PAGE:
Hello all,

    Thanks Grandy and Mrs Dools. I agree with your points that the quotation can make sense if you are very confident but if one is struggling it is very difficult to ignore the insults of others.

    Mrs Dools, wrote:

    ”Maybe we need to concentrate on finding ways to build up our self esteem, self confidence and inner strength so when an issue comes along, we may still feel hurt, but can find ways to deal with it.”

    That is so true , and it is so hard as no matter how prepared I am , I am often ambushed by the intensity of my emotions when someone especially a loved ones puts me down.

    Mary wrote “ Please don't give up folks. Keep plugging away because I am convinced we can do this when we support each other.“

    They are strong words to remember and I too feel the key in supporting each other.

    Quirky

  11. Elizabeth CP
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    15 July 2019 in reply to quirkywords

    Quirky asked what we think of the quote No one can make you feel inferior without your consent."

    I think rather than asking whether or not it is true we need to ask what the purpose of the quote As others have pointed out there is truth in it but our background including MI & previous experience can make us very vulnerable to what others say or do but we are the ones who listen or believe what others say.

    The purpose of quotes like this is to empower us to make us stop & think & remember we can't change what others think say & do but we can & should control how we react to it.

    Perhaps the message from this quote for us is that we have the right to feel good about ourselves & we need to do whatever we can to treat negative comments more appropriately. Threads like this are an example by providing support & encouragement to tame that negative critic that feeds on the negative comments from others.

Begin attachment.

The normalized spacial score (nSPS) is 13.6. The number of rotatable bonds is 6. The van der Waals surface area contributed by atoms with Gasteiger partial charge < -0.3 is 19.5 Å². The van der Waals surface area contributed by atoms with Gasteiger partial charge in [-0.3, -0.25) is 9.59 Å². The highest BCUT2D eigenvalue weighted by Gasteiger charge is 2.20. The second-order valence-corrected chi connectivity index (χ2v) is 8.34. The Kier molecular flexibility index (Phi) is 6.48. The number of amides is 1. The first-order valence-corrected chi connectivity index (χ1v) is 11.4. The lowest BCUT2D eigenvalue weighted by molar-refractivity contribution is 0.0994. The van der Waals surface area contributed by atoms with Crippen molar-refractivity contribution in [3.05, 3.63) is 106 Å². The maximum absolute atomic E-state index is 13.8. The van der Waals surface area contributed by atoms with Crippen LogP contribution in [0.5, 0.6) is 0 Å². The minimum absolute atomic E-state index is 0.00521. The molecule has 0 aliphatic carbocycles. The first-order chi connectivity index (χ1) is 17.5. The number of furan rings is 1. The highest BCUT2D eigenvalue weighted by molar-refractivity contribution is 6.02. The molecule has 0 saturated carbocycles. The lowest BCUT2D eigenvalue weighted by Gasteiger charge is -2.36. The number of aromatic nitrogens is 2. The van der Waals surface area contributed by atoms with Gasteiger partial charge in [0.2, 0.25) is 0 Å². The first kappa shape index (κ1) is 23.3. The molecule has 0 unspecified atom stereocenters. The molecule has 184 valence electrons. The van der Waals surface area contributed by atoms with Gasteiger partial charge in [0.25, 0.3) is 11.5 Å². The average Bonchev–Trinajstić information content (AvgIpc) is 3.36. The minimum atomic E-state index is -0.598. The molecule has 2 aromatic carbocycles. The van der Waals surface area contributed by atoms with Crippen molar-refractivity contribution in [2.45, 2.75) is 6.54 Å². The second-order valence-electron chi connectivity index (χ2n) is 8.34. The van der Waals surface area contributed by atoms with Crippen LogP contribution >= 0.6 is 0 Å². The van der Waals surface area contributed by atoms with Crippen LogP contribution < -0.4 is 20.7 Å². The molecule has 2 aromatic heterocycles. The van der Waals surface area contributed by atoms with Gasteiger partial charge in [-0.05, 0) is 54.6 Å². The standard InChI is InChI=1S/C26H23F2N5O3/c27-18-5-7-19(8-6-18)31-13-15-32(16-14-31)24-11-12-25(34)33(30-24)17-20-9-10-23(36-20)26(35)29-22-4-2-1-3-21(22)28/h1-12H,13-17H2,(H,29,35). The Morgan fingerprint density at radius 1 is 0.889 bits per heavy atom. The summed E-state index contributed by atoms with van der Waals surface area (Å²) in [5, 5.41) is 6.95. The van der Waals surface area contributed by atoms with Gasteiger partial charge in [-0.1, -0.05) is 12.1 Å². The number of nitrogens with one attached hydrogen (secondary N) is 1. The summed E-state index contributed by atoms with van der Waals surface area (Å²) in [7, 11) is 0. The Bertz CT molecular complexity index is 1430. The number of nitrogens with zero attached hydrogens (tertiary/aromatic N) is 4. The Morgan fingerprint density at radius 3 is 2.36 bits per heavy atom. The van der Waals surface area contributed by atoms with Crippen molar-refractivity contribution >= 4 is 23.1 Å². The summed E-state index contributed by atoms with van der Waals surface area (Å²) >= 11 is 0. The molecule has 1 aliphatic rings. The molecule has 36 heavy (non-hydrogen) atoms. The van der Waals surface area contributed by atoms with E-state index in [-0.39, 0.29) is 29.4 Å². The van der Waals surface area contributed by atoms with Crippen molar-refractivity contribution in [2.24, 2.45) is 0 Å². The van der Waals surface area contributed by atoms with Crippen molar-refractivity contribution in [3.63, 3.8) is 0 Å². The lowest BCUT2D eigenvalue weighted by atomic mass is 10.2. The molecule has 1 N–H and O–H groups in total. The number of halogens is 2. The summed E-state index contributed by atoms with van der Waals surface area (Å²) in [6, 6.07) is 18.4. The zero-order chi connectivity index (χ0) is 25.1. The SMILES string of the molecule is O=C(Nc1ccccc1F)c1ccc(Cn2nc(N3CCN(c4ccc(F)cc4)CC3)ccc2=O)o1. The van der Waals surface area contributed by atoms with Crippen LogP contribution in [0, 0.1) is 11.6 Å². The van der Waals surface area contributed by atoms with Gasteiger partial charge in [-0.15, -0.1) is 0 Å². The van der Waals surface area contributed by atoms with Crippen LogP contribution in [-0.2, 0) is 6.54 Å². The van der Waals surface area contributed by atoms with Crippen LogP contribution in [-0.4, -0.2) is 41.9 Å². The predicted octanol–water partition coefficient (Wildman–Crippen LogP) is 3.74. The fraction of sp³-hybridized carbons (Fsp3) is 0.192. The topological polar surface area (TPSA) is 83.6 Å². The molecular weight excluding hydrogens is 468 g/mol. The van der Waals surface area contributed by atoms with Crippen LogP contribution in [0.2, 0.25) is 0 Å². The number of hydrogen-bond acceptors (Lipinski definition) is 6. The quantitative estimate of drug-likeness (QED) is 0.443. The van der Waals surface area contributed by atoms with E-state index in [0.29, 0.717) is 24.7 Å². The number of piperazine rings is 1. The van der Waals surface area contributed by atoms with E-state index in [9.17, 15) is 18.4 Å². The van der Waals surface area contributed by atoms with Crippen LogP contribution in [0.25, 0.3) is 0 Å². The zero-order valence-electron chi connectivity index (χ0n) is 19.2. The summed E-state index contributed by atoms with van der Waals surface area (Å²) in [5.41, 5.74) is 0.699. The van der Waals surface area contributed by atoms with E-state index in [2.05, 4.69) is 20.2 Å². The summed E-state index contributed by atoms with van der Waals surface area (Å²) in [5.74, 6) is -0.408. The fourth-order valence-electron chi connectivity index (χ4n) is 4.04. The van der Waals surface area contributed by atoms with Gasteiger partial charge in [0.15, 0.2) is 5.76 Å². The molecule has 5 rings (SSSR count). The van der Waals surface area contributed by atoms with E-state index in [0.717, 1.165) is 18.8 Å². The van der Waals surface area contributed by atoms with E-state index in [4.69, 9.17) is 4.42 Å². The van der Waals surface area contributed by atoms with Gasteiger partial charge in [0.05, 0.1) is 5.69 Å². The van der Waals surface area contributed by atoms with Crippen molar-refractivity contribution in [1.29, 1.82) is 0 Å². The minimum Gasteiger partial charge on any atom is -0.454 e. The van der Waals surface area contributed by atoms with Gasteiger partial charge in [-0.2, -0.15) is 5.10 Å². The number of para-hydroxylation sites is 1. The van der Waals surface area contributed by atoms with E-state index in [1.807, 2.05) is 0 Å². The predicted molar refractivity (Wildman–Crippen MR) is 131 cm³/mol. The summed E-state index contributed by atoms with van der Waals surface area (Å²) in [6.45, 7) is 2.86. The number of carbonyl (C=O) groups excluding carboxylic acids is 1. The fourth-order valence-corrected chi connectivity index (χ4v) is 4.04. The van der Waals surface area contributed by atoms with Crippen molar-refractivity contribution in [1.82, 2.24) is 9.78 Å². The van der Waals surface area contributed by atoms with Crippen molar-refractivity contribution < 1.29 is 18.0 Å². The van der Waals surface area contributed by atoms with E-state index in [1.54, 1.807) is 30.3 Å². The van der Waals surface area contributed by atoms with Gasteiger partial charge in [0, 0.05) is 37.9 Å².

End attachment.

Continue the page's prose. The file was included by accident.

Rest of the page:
Let us all keep encouraging each other to tame those rotten ICs & learn to stop giving consent to others to make us feel inferior.

  12. quirkywords
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    15 July 2019 in reply to Elizabeth CP

    hello all,

    Elizabeth wrote,

    “ Perhaps the message from this quote for us is that we have the right to feel good about ourselves & we need to do whatever we can to treat negative comments more appropriately. Threads like this are an example by providing support & encouragement to tame that negative critic that feeds on the negative comments from others.

    Thanks Elizabeth for your comments, and reminding us to treat negative comments appropriately. Encouragement and support for each other is very important.

    Quirky

  13. quirkywords
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    20 August 2019 in reply to Elizabeth CP

    Hello all,

    I have just been thinking how weceither treat ourselves or let the voice of our inner critic treat us fra worse than we would allow anyone else to treat us.

    Why is that?

    Do we lack confidence, so we get into a rut and believe the lies of our inner critic that we are worthless. If a friend was being bullied we would jump in without hesitation and stick up for our friend.

    Yet we allow ourselves to be bullied by our negative thoughts 2

    How can we stop this vicious circle?

    Quirky

    2 people found this helpful
  14. Quercus
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    21 August 2019 in reply to quirkywords

    Hi Quirky,

    It feels like forever since I've caught up with you (am so sick of colds and being unwell physically as well). Your post came at a curious time (my mind is in a strange, 'im too exhausted to give a crap what my critic has to say' moment) so I figured maybe it would be helpful to share this...

    I'm sure you're no stranger to reading about unhelpful thinking styles either. Being able to recognise that the thoughts from my critic are unhelpful and biased doesn't help me stop being hurt/influenced by the thoughts usually though.